Hanoi Summit Has Tokyo Feeling Left Out

Japan worries its interests will be ignored in deal between U.S. and North Korea.

By Robbie Gramer, a diplomacy and national security reporter at Foreign Policy.
U.S. President Donald Trump and Japanese Prime Minister Shinzo Abe walk at the White House in Washington on June 7, 2018. (Chip Somodevilla/Getty Images)
U.S. President Donald Trump and Japanese Prime Minister Shinzo Abe walk at the White House in Washington on June 7, 2018. (Chip Somodevilla/Getty Images)

At the United Nations General Assembly in September 2018, Japanese Prime Minister Shinzo Abe declared he was ready to “break the shell of mutual distrust” with North Korea and have his own summit with its leader, Kim Jong Un.

But since then, amid the frenzied pace of summitry—the United States and North Korea, South Korea and North Korea, China and North Korea—Japan is still looking on from the sidelines, wary that U.S. President Donald Trump might strike a deal without consulting Tokyo.

That Abe, long a hard-liner on North Korea, hasn’t clinched his own summit with Pyongyang reflects the precarious position Japan finds itself in as Trump prepares this week for his second meeting with Kim, experts and officials say.

“In Japan, rather than hoping for something good to happen, people are hoping for something bad not to happen,” said one Japanese official, who spoke on condition of anonymity.

At their summit in Vietnam, Trump and Kim will discuss potential North Korean concessions on nuclear disarmament. Allies quietly fear that Kim could outmaneuver Trump in his drive to secure a political and PR victory (and U.S. Secretary of State Mike Pompeo reportedly shares those fears). The main concern is that Pyongyang could yet again wrangle its way out of real steps to denuclearize—an issue that has vexed top U.S. diplomats in decades past. Top U.S. intelligence chiefs say North Korea is unlikely to dismantle its nuclear program, and working-level negotiations since Trump and Kim’s first summit last year in Singapore sputtered and stalled.

In South Korea, President Moon Jae-in has forged an unusually close relationship with Kim in his bid to repair ties between the two countries, holding bilateral meetings that often end with photo-ops of the two leaders hugging and smiling.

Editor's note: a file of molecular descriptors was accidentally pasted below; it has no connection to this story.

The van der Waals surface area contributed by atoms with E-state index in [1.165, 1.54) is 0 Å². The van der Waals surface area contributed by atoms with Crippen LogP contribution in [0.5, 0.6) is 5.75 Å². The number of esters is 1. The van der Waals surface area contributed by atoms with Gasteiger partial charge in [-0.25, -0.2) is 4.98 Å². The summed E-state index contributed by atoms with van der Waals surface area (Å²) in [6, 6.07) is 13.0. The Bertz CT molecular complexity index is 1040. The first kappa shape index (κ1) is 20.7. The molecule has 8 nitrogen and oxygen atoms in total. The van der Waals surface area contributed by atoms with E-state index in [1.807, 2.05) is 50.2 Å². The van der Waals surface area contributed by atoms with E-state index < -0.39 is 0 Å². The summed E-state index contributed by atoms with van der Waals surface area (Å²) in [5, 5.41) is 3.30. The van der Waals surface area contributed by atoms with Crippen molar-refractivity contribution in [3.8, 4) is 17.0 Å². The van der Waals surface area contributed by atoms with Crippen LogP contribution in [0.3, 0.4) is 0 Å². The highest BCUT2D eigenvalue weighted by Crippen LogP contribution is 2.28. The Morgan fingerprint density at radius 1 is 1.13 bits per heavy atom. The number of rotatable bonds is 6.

Japan, meanwhile, must channel its top-level engagement with North Korea through either Seoul or Washington, as Pyongyang has yet to respond to Tokyo’s diplomatic overtures. This often leaves Abe caught between the mercurial North Korean strongman and the brash, free-wheeling U.S. president, who has a penchant for going off script and spurning the advice of his top advisors.

Some experts stress that Japan is in a strong diplomatic position, given Abe’s personal relationship with Trump and despite North Korea’s refusal to engage with him. But Abe is still forced to watch Hanoi from the sidelines.

“In talking with Japanese officials, they do feel concerned. They do feel isolated,” said Bruce Klingner, a scholar at the Heritage Foundation and former CIA deputy division chief for Korea. And when it comes to the U.S. president, Klingner said, “they’re wary of surprises.”

Trump has given them a reason to worry.

After his first summit with Kim, in 2018, the president unilaterally announced he would end some joint military exercises with South Korea, jolting allies and even some in his own Defense Department.

In December 2018, Trump surprised U.S. allies again by announcing he was withdrawing U.S. troops from Syria and many forces from Afghanistan. The decision to pull all U.S. troops from Syria (which is now being reconsidered) prompted Trump’s defense secretary, James Mattis, and his top counter-Islamic State envoy, Brett McGurk, to resign.

The surprise announcements on Syria and Afghanistan reverberated throughout East Asia and rattled the nerves of U.S. allies, according to Jung Pak, the chair in Korea studies at the Brookings Institution. What’s left for U.S. allies in the region, she said, is “a tangled web of insecurities, hedging, of frustrations that I think emanate in part from President Trump’s unpredictability.”

Japan remains heavily reliant on its alliance with the United States given China’s rising military threat and North Korea’s stubborn development of nuclear and missile programs. Japan’s pacifist constitution, created after World War II, restricts military use to purely defensive actions, though Abe’s government is pushing to reform the constitution and transform Japan’s Self-Defense Forces into a full-service military.